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60% of people waiting for organ transplants are people of color. Advocates urge more to donate

Charlene Johnson-Boyd shared her story as a heart transplant recipient at an event hosted by Transplant House of Cleveland in Cleveland Heights on Aug. 30, 2023.
Taylor Wizner
Ideastream Public Media
Charlene Johnson-Boyd shared her story as a heart transplant recipient at an event hosted by Transplant House of Cleveland in Cleveland Heights on Aug. 30, 2023.

Organ donation recipients, their families and advocates gathered Wednesday to share personal stories and stressed the importance of organ donation — especially for members of racial minorities at an event in Cleveland Heights hosted by the Transplant House of Cleveland.

That's because the majority of people waiting for life-saving organs are people of color, like Charlene Johnson-Boyd, a 74-year-old Cleveland resident who went to the hospital because it was becoming difficult for her to climb the stairs.

She was diagnosed with a heart condition and immediately put on a transplant list.

Eleven months later, she received a heart from a 28-year-old woman who died in a tragic accident.

“Every time I go in for my checkups or anything, they listen to my heart and go, 'Woo, you have a strong beating heart in here.' And I say, 'Yes, I plan to really take good care of it.' And I promise her every morning that that's what I'm going to do," Johnson-Boyd said.

Johnson-Boyd has seen both sides of donation — she said her father donated his corneas after he died.

People should talk about their wishes for organ donation with their families, she said.

Advocates hope others will do just that amid record numbers of transplants and persistent barriers to access and care within minority communities.

Sixty percent of people awaiting a life-saving organ transplant in the U.S. are persons of color, according to Transplant House. Of those 62,345 individuals, 453 are located in Northeast Ohio, according to the Organ Procurement and Transplantation Network.

Race isn’t always a factor when matching transplant donors and recipients, but advocates said increasing registered donors within minority communities helps the overall impact.

“Twenty people die every day because they do not get the organ they need, and that’s 20 people too many,” Gordon Bowen, CEO of Lifebanc, said in a media release issued by Transplant House of Cleveland.

A record 42,887 organ transplants were performed last year, while deceased organ donations set a record for the 12th consecutive year in 2022, Transplant House of Cleveland said. Still, there were 113,692 registrations on the national transplant waiting list as of Aug. 30, with another person added to the list every 10 minutes. Of those, kidney transplants are needed most with a waiting list of 95,858 based on OPTN data.

Transplant House of Cleveland added that the number of kidney donations needed by people of color exceeded 25,000 for the first time last year. There were 25,500 kidney transplants performed in 2022 and 15,927 so far this year.

Ohio recorded 2,127 transplants in 2022, according to OPTN. Of those, 1,563 recipients were white. This year, the state has seen 1,411 transplants, 1,046 of which were among white recipients.

Though African Americans make up a significant portion of the waitlist, a smaller share of Black people are organ donors due to distrust of the medical establishment and often misconceptions, said Cleveland Minority Organ and Tissue Transplant Education Program’s Linda Kimble.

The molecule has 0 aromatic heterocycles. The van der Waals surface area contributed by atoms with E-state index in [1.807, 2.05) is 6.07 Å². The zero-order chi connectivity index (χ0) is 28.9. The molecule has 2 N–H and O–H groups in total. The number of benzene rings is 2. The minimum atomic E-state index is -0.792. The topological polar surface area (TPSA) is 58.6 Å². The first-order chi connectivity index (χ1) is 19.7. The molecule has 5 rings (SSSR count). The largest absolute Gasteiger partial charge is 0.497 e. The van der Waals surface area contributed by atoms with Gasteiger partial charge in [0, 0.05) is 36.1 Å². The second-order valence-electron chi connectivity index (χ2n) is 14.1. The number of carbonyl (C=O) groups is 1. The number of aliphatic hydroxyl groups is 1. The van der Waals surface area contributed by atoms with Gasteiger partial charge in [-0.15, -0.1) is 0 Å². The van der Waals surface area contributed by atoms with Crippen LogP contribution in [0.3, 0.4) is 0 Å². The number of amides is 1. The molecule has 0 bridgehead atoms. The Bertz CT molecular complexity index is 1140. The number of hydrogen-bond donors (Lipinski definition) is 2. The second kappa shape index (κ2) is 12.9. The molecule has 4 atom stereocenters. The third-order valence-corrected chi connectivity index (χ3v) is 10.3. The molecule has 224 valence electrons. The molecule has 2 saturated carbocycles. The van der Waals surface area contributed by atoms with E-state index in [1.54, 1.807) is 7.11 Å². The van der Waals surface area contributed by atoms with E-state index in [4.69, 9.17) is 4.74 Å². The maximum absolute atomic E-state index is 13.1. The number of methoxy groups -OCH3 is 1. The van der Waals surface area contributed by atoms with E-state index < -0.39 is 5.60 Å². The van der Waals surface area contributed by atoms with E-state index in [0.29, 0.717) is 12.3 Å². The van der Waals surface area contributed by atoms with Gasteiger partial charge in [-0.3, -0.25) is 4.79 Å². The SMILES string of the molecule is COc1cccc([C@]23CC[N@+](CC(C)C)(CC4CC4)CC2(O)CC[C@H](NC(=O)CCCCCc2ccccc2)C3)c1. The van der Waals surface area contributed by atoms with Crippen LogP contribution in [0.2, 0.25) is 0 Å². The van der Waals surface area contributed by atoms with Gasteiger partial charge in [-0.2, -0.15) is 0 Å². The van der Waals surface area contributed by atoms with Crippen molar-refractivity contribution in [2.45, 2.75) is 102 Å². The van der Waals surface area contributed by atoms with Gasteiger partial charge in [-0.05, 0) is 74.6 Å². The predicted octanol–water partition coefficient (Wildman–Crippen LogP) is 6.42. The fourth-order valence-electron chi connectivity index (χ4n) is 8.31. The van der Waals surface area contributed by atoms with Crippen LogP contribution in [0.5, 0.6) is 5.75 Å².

“When the doctor is working for you, he doesn't know that you are an organ donor," Kimble explained. "He's trying to save your life. He took the oath to save your life. He's not going to think, well, I'm not going to save their life because they could be or they could save somebody's life. Why would he do that?”

People who have diabetes or other medical conditions are disqualified from donation, and Black people are disproportionately affected.

Kimble, who spoke at the Cleveland Heights event Wednesday, aims to raise awareness among minorities to become organ donors. She said that’s especially important because some tissues and organs are more likely to be a match if they are the same race.

Access also remains an issue for minority groups, as lack of quality care throughout the transplant journey disproportionately affects minority communities, according to Transplant House of Cleveland. The release noted that improving outcomes for transplant patients in minority communities can be achieved by providing them with the tools needed to make informed decisions. More attention should also be given to the social factors that limit access to health care and disease management, the release added.

“We are committed to greater equity and access to organ transplant for all individuals, regardless of racial background, religious identification, sexual orientation or socioeconomic status,” Transplant House of Cleveland Executive Director Elaine Turley said in a media statement. “No one should have to face the transplant journey on their own.”

Turley added that access to hospitals and caregivers in underserved areas remains a problem, and that some people in Northeast Ohio’s Black community also face transportation challenges, even if they live relatively near a hospital.

Transplant House of Cleveland, in collaboration with Lifebanc and Cleveland Minority Organ and Tissue Transplant Education Program, hosted Wednesday's event at its satellite campus in Cleveland Heights. The organization provides housing and support to transplant patients and their caregivers.

Stephanie Metzger-Lawrence is a digital producer for the engaged journalism team at Ideastream Public Media.
Taylor Wizner is a health reporter with Ideastream Public Media.